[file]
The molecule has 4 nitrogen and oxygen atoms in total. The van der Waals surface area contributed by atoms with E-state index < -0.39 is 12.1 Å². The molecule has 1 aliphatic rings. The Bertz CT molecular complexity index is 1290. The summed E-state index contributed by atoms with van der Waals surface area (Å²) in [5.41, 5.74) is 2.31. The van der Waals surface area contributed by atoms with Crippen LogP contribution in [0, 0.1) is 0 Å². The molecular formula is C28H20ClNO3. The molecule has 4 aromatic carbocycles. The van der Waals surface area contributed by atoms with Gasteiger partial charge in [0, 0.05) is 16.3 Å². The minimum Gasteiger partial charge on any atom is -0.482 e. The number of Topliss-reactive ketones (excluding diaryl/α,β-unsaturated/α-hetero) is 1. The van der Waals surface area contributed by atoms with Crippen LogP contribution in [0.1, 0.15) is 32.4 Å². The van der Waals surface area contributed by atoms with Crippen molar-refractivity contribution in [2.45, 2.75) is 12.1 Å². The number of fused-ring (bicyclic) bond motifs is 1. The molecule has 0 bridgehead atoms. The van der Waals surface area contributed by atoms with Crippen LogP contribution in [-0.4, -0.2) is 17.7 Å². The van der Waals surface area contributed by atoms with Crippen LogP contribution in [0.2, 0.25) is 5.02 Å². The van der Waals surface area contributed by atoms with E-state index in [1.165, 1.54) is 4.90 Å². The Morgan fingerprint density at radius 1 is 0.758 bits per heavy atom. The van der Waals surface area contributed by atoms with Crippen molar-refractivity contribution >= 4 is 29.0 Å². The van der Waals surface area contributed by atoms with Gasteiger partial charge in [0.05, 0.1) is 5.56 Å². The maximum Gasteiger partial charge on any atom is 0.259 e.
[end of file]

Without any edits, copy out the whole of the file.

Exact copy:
The molecule has 4 nitrogen and oxygen atoms in total. The van der Waals surface area contributed by atoms with E-state index < -0.39 is 12.1 Å². The molecule has 1 aliphatic rings. The Bertz CT molecular complexity index is 1290. The summed E-state index contributed by atoms with van der Waals surface area (Å²) in [5.41, 5.74) is 2.31. The van der Waals surface area contributed by atoms with Crippen LogP contribution in [0, 0.1) is 0 Å². The molecular formula is C28H20ClNO3. The molecule has 4 aromatic carbocycles. The van der Waals surface area contributed by atoms with Gasteiger partial charge in [0, 0.05) is 16.3 Å². The minimum Gasteiger partial charge on any atom is -0.482 e. The number of Topliss-reactive ketones (excluding diaryl/α,β-unsaturated/α-hetero) is 1. The van der Waals surface area contributed by atoms with Crippen LogP contribution in [0.1, 0.15) is 32.4 Å². The van der Waals surface area contributed by atoms with Crippen molar-refractivity contribution in [2.45, 2.75) is 12.1 Å². The number of fused-ring (bicyclic) bond motifs is 1. The molecule has 0 bridgehead atoms. The van der Waals surface area contributed by atoms with Crippen LogP contribution in [-0.4, -0.2) is 17.7 Å². The van der Waals surface area contributed by atoms with Crippen LogP contribution in [0.2, 0.25) is 5.02 Å². The van der Waals surface area contributed by atoms with E-state index in [1.165, 1.54) is 4.90 Å². The Morgan fingerprint density at radius 1 is 0.758 bits per heavy atom. The van der Waals surface area contributed by atoms with Crippen molar-refractivity contribution >= 4 is 29.0 Å². The van der Waals surface area contributed by atoms with Gasteiger partial charge in [0.05, 0.1) is 5.56 Å². The maximum Gasteiger partial charge on any atom is 0.259 e.